I am so grateful to the younger generination, especially the hipsters who devote real energy to their facial hair. There is nothing more fun for me than sketching beards, and there are great beards out there now to sketch.
This young man actually had Dundrearies! Named after a character in the 1858 British play “Our American Cousin,” by Tom Taylor, they became popular in the US not least in part because of General Ambrose Burnside who sported them during the American Civil War and gave his name to what were to be called “sideburns.”
I discovered this “lineage” while trying to avoid the “dune” prompt for 2020’s Inktober (day 13). And you can see my day’s work and research at this link.
Sideburns aside, students are always asking me, should I stop with a line drawing, or move to washes?
I grew up with pen and ink, studying engravings, brush pen sketches, and ink sketches from childhood on. I got my first fountain pen at age nine, my first dip pen at 10. As an illustrator I worked with pen and ink almost exclusively for several years.
Even to this day, there is almost nothing, to my mind, so totally wholly and self-sufficient, as the considered ink line. I love its boldness against my favorite papers; I love the way dry brush contains worlds of varying visual impact; I love the way wet, saturated lines provide a slap in the face like the recognition of a long-lost loved one suddenly appearing.
There is nothing as luscious as a properly blended black ink on bright white paper.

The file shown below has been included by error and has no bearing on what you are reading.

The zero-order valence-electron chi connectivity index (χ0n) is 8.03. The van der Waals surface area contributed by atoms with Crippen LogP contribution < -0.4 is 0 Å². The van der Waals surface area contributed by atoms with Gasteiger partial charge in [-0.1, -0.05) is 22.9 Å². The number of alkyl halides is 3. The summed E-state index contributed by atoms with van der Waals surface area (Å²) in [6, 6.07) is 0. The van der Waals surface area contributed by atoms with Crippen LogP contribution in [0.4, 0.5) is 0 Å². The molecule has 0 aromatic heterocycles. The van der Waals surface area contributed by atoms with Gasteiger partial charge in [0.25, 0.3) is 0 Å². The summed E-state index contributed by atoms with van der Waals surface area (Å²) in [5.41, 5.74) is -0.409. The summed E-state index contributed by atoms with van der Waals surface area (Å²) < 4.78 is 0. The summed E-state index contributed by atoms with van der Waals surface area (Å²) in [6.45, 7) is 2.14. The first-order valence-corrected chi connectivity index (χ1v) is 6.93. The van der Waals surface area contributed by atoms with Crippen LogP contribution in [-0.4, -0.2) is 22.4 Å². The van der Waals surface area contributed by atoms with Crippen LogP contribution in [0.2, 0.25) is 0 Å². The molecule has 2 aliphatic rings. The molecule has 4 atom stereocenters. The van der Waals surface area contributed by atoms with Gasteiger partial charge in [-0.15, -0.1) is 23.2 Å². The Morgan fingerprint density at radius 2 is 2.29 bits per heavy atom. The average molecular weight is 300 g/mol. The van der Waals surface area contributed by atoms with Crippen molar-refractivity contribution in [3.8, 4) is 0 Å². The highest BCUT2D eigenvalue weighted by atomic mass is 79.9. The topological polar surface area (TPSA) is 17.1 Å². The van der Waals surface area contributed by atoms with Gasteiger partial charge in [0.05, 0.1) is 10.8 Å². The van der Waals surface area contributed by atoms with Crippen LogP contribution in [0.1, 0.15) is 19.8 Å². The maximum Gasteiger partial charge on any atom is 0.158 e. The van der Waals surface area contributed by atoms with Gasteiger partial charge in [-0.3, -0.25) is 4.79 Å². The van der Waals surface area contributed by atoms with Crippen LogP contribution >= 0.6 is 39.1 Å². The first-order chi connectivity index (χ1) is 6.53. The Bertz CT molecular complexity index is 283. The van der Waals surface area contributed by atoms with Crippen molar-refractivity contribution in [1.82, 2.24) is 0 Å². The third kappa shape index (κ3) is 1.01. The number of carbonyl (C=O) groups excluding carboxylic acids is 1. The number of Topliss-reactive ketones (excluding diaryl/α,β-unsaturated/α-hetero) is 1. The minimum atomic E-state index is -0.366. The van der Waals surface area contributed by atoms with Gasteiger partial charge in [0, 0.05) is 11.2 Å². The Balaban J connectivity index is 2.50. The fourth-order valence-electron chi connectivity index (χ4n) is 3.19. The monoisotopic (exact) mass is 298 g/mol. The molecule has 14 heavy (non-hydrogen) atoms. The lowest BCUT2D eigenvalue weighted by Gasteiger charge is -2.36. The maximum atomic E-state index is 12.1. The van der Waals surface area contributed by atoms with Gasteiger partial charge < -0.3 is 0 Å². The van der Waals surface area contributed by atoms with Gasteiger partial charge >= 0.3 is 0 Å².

But I also love color: transparent washes, opaque washes, stamped pigmented color, scribbled color from a pencil. I love color.
So when a student asks me how I decide to stop at ink, or to go forward with ink washes or with color washes I tell them that I’m led by my intention.
What was my goal when I started the sketch? Was it for ink and did I have a particular treatment in mind? Was it to simply play and experiment?
And if those answers don’t help me decide it comes down to “How would I add paint? Do I want to experiment on this particular sketch?”
I tell students to take a photo (or scan) of an ink sketch before they paint it if they are waffling. After some practice they won’t feel the need any more. Or maybe they always will—but the point is to move on to wash or color wash when that was your original intention.
It’s the way you get good at “the next thing”—by not being too precious about what you just made.
This ink sketch that you have just made, it’s not the last ink sketch you’ll make (until of course it is.) If you’re productive and love to work in ink you could make dozens of ink sketches in a day, to replace the one you just washed color over.
If you’ve been sketching for awhile chances are any of the new sketches will do much to put to rest any melancholy over the lines lost to paint in the earlier sketch.
New sketches won’t be the same as the one you just added washes to, but each will contain something that tugs at your heart strings. And the process of making more sketches only makes you more and more familiar with your ink, your tools, and the ways in which you enjoy making lines.
So it’s all good.
Practice the Following
Set your intention before you begin to sketch. (Yes this is all part of my cunning plan to encourage you to make your drawing practice intentional in every aspect.)
Gather materials to execute your intention.
If it is a line drawing, or brush sketch, or stipple drawing in ink, does it stand alone as an inked piece? Does it have the shapes, textures, and volume you want in your drawings. Did it meet your intention?